Wyndham's Theatre, London WC2
Opened 10 December, 2008

The second of Michael Grandage’s Donmar in the West End productions is not as eye-opening as its predecessor Ivanov, more a superior example of a production doing what it says on the tin.
The major selling point is Derek Jacobi as the self-regarding steward Malvolio. The character’s usual frostiness is largely absent here; when Jacobi’s Malvolio inveighs against “the lighter people” at Olivia’s court, he shows outright spite. With his grey crew-cut, close-cropped beard and the mandatory poker-backed rectitude, Jacobi resembles a semi-retired Prussian colonel with just the tiniest amount of camp. During the central comic scene, on reading the forged love letter which exhorts him to smile, his tics and spasms as he tries to remember how to do so are the facial equivalent of a particularly virulent stammer from his 1970s TV portrayal of the Roman emperor Claudius.
The twins Sebastian and Viola (in her male disguise) buck the general mid-20th-century costuming by dressing like fin-de-siècle Spanish military students. Victoria Hamilton is as open and expressive as ever in the role of Viola, hampered scarcely at all by a wig that looks more like a perm than the thatch sported by Alex Waldmann as Sebastian. When the penny drops that Olivia (Indira Varma) has fallen in love with “Cesario”, Hamilton turns towards us and blinks wonderfully in bemusement like a button-eyed 1930s cartoon character. The comic roles are all strongly played: Samantha Spiro as Maria orchestrates matters, the compact Ron Cook shows that Sir Toby Belch does not need to be rotund and rollicking, and Guy Henry as Andrew Aguecheek gets laughs in the letter scene by uttering lines without popping up out of hiding.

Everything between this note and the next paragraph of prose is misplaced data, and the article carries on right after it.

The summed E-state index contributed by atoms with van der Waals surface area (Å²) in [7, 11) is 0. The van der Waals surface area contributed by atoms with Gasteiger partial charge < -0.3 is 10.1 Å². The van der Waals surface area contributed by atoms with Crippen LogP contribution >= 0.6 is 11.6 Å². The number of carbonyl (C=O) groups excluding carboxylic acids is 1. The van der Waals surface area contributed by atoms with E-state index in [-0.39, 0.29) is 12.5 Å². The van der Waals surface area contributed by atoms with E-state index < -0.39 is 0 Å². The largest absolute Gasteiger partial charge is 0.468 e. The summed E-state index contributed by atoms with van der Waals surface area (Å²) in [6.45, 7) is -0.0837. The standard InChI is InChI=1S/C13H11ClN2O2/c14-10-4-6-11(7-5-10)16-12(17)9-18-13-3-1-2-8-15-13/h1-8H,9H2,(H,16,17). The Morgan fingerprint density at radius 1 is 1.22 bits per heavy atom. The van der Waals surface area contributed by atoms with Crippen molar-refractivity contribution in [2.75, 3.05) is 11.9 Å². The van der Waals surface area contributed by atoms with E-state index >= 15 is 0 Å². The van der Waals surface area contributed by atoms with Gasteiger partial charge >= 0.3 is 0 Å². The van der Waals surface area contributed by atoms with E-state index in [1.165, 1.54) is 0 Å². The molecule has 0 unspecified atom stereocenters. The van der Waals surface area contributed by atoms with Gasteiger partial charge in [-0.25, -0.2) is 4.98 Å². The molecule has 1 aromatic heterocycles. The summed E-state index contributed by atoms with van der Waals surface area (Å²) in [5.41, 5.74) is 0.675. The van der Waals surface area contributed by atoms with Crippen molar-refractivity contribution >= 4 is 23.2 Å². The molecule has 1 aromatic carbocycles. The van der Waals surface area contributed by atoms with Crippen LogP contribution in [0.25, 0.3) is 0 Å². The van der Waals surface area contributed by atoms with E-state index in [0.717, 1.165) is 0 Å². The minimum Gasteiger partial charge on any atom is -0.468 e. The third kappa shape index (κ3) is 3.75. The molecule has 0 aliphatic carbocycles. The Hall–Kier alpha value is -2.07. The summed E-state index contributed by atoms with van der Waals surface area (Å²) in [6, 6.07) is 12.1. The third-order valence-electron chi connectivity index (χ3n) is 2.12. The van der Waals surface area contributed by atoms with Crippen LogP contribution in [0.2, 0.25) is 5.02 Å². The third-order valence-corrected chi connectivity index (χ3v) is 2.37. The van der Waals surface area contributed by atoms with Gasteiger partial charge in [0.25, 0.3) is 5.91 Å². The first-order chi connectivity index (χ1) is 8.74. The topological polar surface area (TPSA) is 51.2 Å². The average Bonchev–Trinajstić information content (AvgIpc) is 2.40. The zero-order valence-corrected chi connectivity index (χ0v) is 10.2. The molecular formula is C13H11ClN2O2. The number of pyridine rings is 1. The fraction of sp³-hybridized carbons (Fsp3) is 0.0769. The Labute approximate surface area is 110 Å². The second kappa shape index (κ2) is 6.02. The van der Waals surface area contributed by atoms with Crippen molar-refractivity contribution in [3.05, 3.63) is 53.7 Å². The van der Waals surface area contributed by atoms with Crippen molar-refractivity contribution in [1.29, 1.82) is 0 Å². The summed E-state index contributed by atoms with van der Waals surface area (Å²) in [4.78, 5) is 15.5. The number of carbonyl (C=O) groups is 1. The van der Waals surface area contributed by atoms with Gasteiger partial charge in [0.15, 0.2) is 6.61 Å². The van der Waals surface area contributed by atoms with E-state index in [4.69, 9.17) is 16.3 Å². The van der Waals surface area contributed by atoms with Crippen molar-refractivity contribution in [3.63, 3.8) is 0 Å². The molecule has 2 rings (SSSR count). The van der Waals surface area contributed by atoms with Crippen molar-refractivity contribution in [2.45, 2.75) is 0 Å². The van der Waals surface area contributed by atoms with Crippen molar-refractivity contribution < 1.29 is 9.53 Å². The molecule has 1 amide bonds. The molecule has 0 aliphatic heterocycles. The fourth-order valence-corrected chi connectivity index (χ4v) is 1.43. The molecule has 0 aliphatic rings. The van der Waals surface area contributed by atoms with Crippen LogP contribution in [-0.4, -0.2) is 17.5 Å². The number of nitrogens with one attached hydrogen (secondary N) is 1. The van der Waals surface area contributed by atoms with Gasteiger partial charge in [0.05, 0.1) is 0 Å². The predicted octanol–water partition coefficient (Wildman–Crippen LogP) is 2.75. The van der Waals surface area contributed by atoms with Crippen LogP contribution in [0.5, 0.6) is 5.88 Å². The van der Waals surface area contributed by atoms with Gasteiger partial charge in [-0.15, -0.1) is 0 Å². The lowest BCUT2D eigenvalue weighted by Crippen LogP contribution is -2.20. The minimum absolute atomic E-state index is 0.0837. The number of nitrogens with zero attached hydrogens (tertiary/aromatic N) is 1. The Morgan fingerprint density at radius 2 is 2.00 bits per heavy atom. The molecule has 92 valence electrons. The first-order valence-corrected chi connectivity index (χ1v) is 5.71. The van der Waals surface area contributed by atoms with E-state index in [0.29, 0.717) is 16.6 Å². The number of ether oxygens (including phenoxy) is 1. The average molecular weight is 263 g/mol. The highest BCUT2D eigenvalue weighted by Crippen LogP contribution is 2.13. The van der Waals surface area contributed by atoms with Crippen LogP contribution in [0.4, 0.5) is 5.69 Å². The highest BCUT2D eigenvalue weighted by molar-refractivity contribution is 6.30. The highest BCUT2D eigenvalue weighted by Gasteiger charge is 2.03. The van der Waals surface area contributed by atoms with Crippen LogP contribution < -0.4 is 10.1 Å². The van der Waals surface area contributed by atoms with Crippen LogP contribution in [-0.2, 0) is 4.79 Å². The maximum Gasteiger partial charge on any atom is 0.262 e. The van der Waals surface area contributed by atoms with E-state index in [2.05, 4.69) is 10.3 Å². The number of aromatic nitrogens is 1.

The only palpably unorthodox note is the portrayal of the fool Feste almost as a kind of griot, playing guitar and even a djembe drum. Zubin Varla has the musical skills to handle the several songs in the play, although elsewhere there is rather too much of Julian Philips’ incidental score. Christopher Oram’s backdrop of louvered doors opens at the interval, converting the enclosed aristocratic courts to a sunny beach, and Neil Austin lights much of the romantic confusion of Act Four like a Jack Vettriano painting. The novelties are all comparatively minor, but sometimes a solid and unrevelatory reading is just fine to be going on with.

Written for the Financial Times.

Copyright © Ian Shuttleworth; all rights reserved.

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